It was not my intent to post anything on the site today, but I have heard from several sources online some very sad news regarding a TCJ contributor.
On February 21, 2022, the editors received an email from Evheny (sometimes "Evgeny") Osievsky, an anthropology Ph.D. student from Kyiv. He was interested in writing about the idea of nuclear paranoia in the graphic novel Watchmen. There are many essays in this world on Watchmen, but Evheny's particular approach to the topic seemed interesting, so I made a note to get back to him later in the week. It was a Monday.
It felt absurd, truly a bitter farce, when I hastily replied on February 24, the day the war 'officially' began. Evheny would later remark that my acceptance of his idea was "cautiously affirmative" - in truth, I had no idea if such things were important to him anymore, but I had felt moved to respond on that day, I suppose to let him know that this splinter of his interests was still a valuable thing. He would have had every right to tell me to fuck off—the war was suddenly a very 'hot' international news item, and my approaching him, let's say, didn't not look exploitive—but he responded in the affirmative. He cautioned me, of course, that there would be delays.
I did not think it took very long. The Fallout of Dreams, the Demonstration of Shadows: Watchmen and the Atomic Zeitgeist of the ‘80s, was drafted, edited and posted on May 18, 2022. It came out well, and we discussed some future work. One of these pieces came to fruition on July 20, 2022, in the form of an interview Evheny conducted with the artist Oleksandr Grekhov.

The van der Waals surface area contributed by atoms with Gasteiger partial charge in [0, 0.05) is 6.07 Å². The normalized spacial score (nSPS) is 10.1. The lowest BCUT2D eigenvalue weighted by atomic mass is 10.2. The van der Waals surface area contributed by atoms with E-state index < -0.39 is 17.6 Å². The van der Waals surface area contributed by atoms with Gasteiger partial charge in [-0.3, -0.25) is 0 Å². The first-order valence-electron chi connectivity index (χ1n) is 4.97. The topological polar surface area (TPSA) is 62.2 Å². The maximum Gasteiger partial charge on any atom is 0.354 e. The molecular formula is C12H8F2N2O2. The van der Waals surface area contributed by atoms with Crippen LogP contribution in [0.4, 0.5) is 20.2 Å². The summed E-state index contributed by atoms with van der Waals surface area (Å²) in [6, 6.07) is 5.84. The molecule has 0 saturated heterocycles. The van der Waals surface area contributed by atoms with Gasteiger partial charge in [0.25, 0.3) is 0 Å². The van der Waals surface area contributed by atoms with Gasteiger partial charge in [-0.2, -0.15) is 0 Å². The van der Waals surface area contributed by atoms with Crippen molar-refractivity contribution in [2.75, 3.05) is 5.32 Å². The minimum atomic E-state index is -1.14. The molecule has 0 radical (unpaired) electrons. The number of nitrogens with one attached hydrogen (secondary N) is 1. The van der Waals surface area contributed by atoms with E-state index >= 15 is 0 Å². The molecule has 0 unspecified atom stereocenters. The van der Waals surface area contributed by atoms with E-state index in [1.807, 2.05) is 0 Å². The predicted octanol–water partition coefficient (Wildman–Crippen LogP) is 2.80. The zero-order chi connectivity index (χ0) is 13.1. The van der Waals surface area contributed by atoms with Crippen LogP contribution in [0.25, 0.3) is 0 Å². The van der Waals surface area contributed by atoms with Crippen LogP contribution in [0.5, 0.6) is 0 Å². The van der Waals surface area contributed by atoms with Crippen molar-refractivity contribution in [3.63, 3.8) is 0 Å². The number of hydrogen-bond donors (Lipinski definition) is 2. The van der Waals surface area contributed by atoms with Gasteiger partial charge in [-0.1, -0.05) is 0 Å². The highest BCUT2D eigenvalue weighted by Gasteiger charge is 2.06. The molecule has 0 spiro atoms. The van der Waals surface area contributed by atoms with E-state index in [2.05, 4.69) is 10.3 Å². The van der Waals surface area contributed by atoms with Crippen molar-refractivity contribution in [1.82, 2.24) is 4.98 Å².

Soon after, in November of 2022, Evheny told me he had been conscripted. His communications were sparse after that, though we exchanged emails a few times. We talked about the future, a little, what he wanted to write. I last heard from him in late April.
I am told that he was killed on May 22, near the city of Bakhmut.
The photo at the top of this post is one I took from his Facebook page, which has laid still since May 19. This is what happens in war, of course: exquisite passions fade cool against the flush and bloody face of conflict. On one occasion he joked to me that he was going to bring some comics wherever he went, and I laughed because we want to believe we'll be the same people after. But I only knew him in the tiny way an editor knows a writer.
Our consolation is that we may rest, some day, retired from the troubles of this world.